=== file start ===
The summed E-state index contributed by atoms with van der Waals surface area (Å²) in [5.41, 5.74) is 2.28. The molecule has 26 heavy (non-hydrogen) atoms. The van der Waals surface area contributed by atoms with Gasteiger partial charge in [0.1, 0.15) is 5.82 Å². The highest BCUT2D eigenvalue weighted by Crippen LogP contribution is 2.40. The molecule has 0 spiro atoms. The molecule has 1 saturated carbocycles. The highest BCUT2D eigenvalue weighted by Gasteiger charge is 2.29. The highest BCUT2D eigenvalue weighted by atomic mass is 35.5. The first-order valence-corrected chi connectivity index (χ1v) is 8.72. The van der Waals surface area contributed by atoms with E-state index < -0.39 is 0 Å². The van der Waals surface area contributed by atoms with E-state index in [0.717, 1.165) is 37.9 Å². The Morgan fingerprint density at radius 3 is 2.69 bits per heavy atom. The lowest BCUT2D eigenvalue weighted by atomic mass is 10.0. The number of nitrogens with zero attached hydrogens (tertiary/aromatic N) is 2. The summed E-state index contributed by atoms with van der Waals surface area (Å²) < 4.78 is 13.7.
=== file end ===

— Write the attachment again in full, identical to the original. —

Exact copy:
The summed E-state index contributed by atoms with van der Waals surface area (Å²) in [5.41, 5.74) is 2.28. The molecule has 26 heavy (non-hydrogen) atoms. The van der Waals surface area contributed by atoms with Gasteiger partial charge in [0.1, 0.15) is 5.82 Å². The highest BCUT2D eigenvalue weighted by Crippen LogP contribution is 2.40. The molecule has 0 spiro atoms. The molecule has 1 saturated carbocycles. The highest BCUT2D eigenvalue weighted by Gasteiger charge is 2.29. The highest BCUT2D eigenvalue weighted by atomic mass is 35.5. The first-order valence-corrected chi connectivity index (χ1v) is 8.72. The van der Waals surface area contributed by atoms with E-state index < -0.39 is 0 Å². The van der Waals surface area contributed by atoms with E-state index in [0.717, 1.165) is 37.9 Å². The Morgan fingerprint density at radius 3 is 2.69 bits per heavy atom. The lowest BCUT2D eigenvalue weighted by atomic mass is 10.0. The number of nitrogens with zero attached hydrogens (tertiary/aromatic N) is 2. The summed E-state index contributed by atoms with van der Waals surface area (Å²) < 4.78 is 13.7.